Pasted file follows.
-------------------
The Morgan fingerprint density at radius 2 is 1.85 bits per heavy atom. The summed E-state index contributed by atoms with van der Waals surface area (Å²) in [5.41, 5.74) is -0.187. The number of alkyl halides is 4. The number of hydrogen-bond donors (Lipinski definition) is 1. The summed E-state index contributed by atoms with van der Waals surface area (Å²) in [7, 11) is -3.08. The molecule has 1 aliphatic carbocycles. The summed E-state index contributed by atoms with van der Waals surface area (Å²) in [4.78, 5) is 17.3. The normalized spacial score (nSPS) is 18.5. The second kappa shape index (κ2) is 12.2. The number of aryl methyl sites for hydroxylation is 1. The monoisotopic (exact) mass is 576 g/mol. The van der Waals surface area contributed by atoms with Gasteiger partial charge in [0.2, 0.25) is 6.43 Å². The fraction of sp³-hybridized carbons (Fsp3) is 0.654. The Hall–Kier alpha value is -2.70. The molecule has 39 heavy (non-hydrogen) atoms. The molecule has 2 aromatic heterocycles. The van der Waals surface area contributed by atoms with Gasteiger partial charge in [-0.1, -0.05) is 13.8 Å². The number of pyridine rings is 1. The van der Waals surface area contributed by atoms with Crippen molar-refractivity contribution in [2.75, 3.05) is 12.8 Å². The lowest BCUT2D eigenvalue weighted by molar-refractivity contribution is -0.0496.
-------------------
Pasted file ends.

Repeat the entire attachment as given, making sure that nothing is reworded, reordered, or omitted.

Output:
The Morgan fingerprint density at radius 2 is 1.85 bits per heavy atom. The summed E-state index contributed by atoms with van der Waals surface area (Å²) in [5.41, 5.74) is -0.187. The number of alkyl halides is 4. The number of hydrogen-bond donors (Lipinski definition) is 1. The summed E-state index contributed by atoms with van der Waals surface area (Å²) in [7, 11) is -3.08. The molecule has 1 aliphatic carbocycles. The summed E-state index contributed by atoms with van der Waals surface area (Å²) in [4.78, 5) is 17.3. The normalized spacial score (nSPS) is 18.5. The second kappa shape index (κ2) is 12.2. The number of aryl methyl sites for hydroxylation is 1. The monoisotopic (exact) mass is 576 g/mol. The van der Waals surface area contributed by atoms with Gasteiger partial charge in [0.2, 0.25) is 6.43 Å². The fraction of sp³-hybridized carbons (Fsp3) is 0.654. The Hall–Kier alpha value is -2.70. The molecule has 39 heavy (non-hydrogen) atoms. The molecule has 2 aromatic heterocycles. The van der Waals surface area contributed by atoms with Gasteiger partial charge in [-0.1, -0.05) is 13.8 Å². The number of pyridine rings is 1. The van der Waals surface area contributed by atoms with Crippen molar-refractivity contribution in [2.75, 3.05) is 12.8 Å². The lowest BCUT2D eigenvalue weighted by molar-refractivity contribution is -0.0496.